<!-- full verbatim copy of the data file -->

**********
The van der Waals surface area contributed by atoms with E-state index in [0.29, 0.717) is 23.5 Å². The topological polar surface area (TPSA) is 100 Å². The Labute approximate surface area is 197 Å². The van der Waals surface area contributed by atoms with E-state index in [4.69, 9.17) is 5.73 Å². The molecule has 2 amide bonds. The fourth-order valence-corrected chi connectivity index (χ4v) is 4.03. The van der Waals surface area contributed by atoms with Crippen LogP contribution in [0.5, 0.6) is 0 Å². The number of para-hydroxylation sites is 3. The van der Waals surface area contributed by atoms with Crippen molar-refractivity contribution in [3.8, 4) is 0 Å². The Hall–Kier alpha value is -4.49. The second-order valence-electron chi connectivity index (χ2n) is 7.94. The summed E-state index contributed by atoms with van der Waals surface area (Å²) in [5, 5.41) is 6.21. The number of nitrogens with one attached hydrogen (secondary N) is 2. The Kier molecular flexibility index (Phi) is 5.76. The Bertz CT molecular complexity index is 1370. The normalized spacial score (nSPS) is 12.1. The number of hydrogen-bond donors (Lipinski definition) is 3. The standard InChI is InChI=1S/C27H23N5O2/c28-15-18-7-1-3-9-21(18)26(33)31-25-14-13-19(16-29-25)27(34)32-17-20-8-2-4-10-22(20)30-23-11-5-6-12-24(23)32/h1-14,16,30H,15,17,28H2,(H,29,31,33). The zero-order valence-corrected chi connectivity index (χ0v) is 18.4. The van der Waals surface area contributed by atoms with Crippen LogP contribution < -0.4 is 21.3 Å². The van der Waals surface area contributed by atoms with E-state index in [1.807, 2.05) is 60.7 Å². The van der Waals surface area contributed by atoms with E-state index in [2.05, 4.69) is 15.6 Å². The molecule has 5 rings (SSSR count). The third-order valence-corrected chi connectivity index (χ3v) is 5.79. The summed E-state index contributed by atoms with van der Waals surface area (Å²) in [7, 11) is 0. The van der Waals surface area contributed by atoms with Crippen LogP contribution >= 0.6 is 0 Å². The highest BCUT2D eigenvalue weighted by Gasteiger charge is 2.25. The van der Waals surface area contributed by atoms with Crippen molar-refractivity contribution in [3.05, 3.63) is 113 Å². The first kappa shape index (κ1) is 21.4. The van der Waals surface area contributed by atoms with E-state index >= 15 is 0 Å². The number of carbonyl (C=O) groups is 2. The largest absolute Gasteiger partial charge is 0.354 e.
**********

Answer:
The van der Waals surface area contributed by atoms with E-state index in [0.29, 0.717) is 23.5 Å². The topological polar surface area (TPSA) is 100 Å². The Labute approximate surface area is 197 Å². The van der Waals surface area contributed by atoms with E-state index in [4.69, 9.17) is 5.73 Å². The molecule has 2 amide bonds. The fourth-order valence-corrected chi connectivity index (χ4v) is 4.03. The van der Waals surface area contributed by atoms with Crippen LogP contribution in [0.5, 0.6) is 0 Å². The number of para-hydroxylation sites is 3. The van der Waals surface area contributed by atoms with Crippen molar-refractivity contribution in [3.8, 4) is 0 Å². The Hall–Kier alpha value is -4.49. The second-order valence-electron chi connectivity index (χ2n) is 7.94. The summed E-state index contributed by atoms with van der Waals surface area (Å²) in [5, 5.41) is 6.21. The number of nitrogens with one attached hydrogen (secondary N) is 2. The Kier molecular flexibility index (Phi) is 5.76. The Bertz CT molecular complexity index is 1370. The normalized spacial score (nSPS) is 12.1. The number of hydrogen-bond donors (Lipinski definition) is 3. The standard InChI is InChI=1S/C27H23N5O2/c28-15-18-7-1-3-9-21(18)26(33)31-25-14-13-19(16-29-25)27(34)32-17-20-8-2-4-10-22(20)30-23-11-5-6-12-24(23)32/h1-14,16,30H,15,17,28H2,(H,29,31,33). The zero-order valence-corrected chi connectivity index (χ0v) is 18.4. The van der Waals surface area contributed by atoms with Crippen LogP contribution < -0.4 is 21.3 Å². The van der Waals surface area contributed by atoms with E-state index in [1.807, 2.05) is 60.7 Å². The van der Waals surface area contributed by atoms with E-state index in [2.05, 4.69) is 15.6 Å². The molecule has 5 rings (SSSR count). The third-order valence-corrected chi connectivity index (χ3v) is 5.79. The summed E-state index contributed by atoms with van der Waals surface area (Å²) in [7, 11) is 0. The van der Waals surface area contributed by atoms with Crippen LogP contribution >= 0.6 is 0 Å². The highest BCUT2D eigenvalue weighted by Gasteiger charge is 2.25. The van der Waals surface area contributed by atoms with Crippen molar-refractivity contribution in [3.05, 3.63) is 113 Å². The first kappa shape index (κ1) is 21.4. The van der Waals surface area contributed by atoms with E-state index >= 15 is 0 Å². The number of carbonyl (C=O) groups is 2. The largest absolute Gasteiger partial charge is 0.354 e.